- Research from Roy Morgan found Aussies are returning to shopping centres as coronavirus restrictions ease around the country.
- Foot traffic has steadily increased in Melbourne and Sydney shopping centres since the Easter long weekend.
- Those returning are mostly younger, socially aware and culturally diverse group of people the company calls ‘metrotechs’.
More people are heading into shopping centres as coronavirus restrictions ease in Australia.
Roy Morgan, together with mobile data solutions company UberMedia, gathered data from tens of thousands of mobile devices to see how Aussies are moving as the restrictions ease. The movement data tracked the amount of foot traffic as well as the types of people returning to shopping centres in Sydney and Melbourne in 2020.
The research found that while foot traffic fell during the Easter long weekend in April, it has picked up every seek since. The usual spike in weekend foot traffic has returned in May as more people head back down to shopping centres.
For example, at the Bondi Westfield on Sunday April 12, 94 devices were identified while on Sunday May 24, that had jumped to 497. Over in Melbourne, the Chadstone shopping centre on Friday April 10 had 59 devices, while on Sunday May 24 that rose to 1,167.
Roy Morgan CEO Michele Levine said in a statement that Australia’s handling of the coronavirus pandemic has allowed us to come out of restrictions earlier than expected.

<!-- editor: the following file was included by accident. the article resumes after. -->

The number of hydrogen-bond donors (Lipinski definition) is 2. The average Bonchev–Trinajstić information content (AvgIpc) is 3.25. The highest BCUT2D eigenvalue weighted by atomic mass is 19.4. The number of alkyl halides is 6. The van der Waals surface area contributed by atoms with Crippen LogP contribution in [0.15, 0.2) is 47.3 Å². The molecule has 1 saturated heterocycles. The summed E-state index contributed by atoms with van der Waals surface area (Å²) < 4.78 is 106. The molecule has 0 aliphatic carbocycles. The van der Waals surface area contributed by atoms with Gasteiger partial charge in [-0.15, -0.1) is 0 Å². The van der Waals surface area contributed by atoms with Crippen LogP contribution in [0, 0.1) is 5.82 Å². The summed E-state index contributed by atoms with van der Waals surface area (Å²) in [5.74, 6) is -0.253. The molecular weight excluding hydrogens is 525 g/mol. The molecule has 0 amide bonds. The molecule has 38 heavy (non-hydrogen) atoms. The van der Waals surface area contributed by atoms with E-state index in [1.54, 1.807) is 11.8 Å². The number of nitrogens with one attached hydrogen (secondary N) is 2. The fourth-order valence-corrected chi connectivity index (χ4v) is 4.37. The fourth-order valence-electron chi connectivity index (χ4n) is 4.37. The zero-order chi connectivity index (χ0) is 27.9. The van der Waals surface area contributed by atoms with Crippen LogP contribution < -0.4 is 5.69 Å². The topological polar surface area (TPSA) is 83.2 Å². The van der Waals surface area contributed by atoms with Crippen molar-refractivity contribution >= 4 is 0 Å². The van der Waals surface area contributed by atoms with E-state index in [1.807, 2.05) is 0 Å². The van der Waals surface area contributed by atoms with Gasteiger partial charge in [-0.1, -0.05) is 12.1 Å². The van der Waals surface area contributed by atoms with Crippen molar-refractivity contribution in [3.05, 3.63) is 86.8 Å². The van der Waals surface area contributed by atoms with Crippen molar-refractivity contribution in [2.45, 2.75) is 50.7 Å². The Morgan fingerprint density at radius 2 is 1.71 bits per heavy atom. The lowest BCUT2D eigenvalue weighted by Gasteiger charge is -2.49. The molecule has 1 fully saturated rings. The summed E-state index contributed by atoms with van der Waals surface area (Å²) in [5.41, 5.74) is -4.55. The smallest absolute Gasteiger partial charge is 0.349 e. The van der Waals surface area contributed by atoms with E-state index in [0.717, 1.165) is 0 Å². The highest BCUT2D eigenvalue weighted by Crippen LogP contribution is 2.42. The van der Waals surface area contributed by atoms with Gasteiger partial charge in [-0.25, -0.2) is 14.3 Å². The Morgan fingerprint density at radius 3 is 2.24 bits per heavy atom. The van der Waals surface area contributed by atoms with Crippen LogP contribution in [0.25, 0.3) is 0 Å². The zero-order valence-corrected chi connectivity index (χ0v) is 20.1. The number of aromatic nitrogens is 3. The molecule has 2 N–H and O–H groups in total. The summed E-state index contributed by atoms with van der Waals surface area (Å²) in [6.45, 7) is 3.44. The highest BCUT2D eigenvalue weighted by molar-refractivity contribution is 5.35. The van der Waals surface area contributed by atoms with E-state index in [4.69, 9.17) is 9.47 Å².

“The latest aggregated data on movement shows an increase over the last few weeks as restrictions on movement have gradually been relaxed,” she said.
In New South Wales, restaurants and pubs have been allowed to have up to 10 dine in customers from May 15. From June 1, that limit will increase to 50 customers. Meanwhile in Victoria, restaurants will be allowed 20 dine-in guests from June 1.
Levine said most of the people heading back to shopping centres are younger, socially aware and culturally diverse group of people called ‘metrotechs’. This group of people are career-focused, love the latest tech and are “willing to spend big” in the city.
Also returning to shopping centres are people from the ‘leading lifestyles’ group, who focus on success, achievement and family, and enjoy cultured living.
Levine added that businesses can benefit from understanding these consumer behaviours.
“With bricks-and mortar-retailers facing the double challenge of managing social distancing logistics and luring back customers who have become accustomed to shopping online, understanding the evolving behavioural patterns of different demographic and psychographic segments of Australia’s population will be key to reaping the benefits of a newly re-opened post-pandemic world,” she said.